When trying to navigate city streets on a bike, it's not exactly the safest move to pull out your phone to use the GPS. With new product Hammerhead Navigation though, riders no longer have to worry about losing focus to find directions on an unfamiliar route.
The appropriately named device looks like a hammerhead and features LED lights that guide directional change and indicate hazards on a course. The Hammerhead is mounted right in the cyclist's peripheral vision, making it safer to ride on terrain they've never biked on before. The purpose of the simple design is to not distract bikers with complicated screens and graphics. Instead, it uses simple intuitive signals that are not distracting.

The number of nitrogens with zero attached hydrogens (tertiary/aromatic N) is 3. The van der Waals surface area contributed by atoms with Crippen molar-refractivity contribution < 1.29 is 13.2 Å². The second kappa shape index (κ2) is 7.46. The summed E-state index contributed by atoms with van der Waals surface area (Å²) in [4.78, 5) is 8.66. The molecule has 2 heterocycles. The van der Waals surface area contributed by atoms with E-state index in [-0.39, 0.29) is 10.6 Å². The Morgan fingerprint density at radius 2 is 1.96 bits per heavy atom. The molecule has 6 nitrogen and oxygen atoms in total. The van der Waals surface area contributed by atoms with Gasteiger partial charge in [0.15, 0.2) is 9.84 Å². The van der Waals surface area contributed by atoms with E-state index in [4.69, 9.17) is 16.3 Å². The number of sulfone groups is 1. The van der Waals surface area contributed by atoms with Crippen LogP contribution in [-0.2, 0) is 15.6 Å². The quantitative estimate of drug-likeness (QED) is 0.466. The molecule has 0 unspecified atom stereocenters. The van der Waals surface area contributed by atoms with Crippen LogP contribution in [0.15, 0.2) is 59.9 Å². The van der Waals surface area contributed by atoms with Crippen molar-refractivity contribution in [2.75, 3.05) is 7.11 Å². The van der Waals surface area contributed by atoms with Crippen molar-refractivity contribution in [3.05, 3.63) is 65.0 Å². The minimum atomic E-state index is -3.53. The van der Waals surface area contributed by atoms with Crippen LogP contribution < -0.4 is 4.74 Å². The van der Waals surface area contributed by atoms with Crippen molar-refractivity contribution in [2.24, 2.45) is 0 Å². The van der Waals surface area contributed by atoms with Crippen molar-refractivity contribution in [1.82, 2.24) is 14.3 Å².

The route comes from the user's smartphone, which syncs with Hammerhead using a system based on biking apps MapMyRide and Strava. In addition, their app will utilise crowdsourcing to gather information about the best routes (depending on user-set preferences) and potential road hazards. Hammerhead users will also be able to suggest routes to their fellow riders.
Once a user chooses a route from their phone, Hammerhead can function from a locked and stored smartphone. No GPS information is stored in the Hammerhead device; rather, it uses location information from the smartphone to navigate the predetermined route.
Hammerhead benefits from having a 14-hour single charge lifespan, so you can be sure it will stick with you on longer rides. Because users' smartphones connect to the device using Bluetooth, it will not drain phone batteries like other GPS devices.
Like most innovative products these days, the team behind Hammerhead Navigation used crowdfunding to develop their product. Hammerhead is expected to ship to its first backers by September 2014. Go ahead, bike the path less travelled.
Via Fast Company
Published on April 07, 2014 by Emily Mchale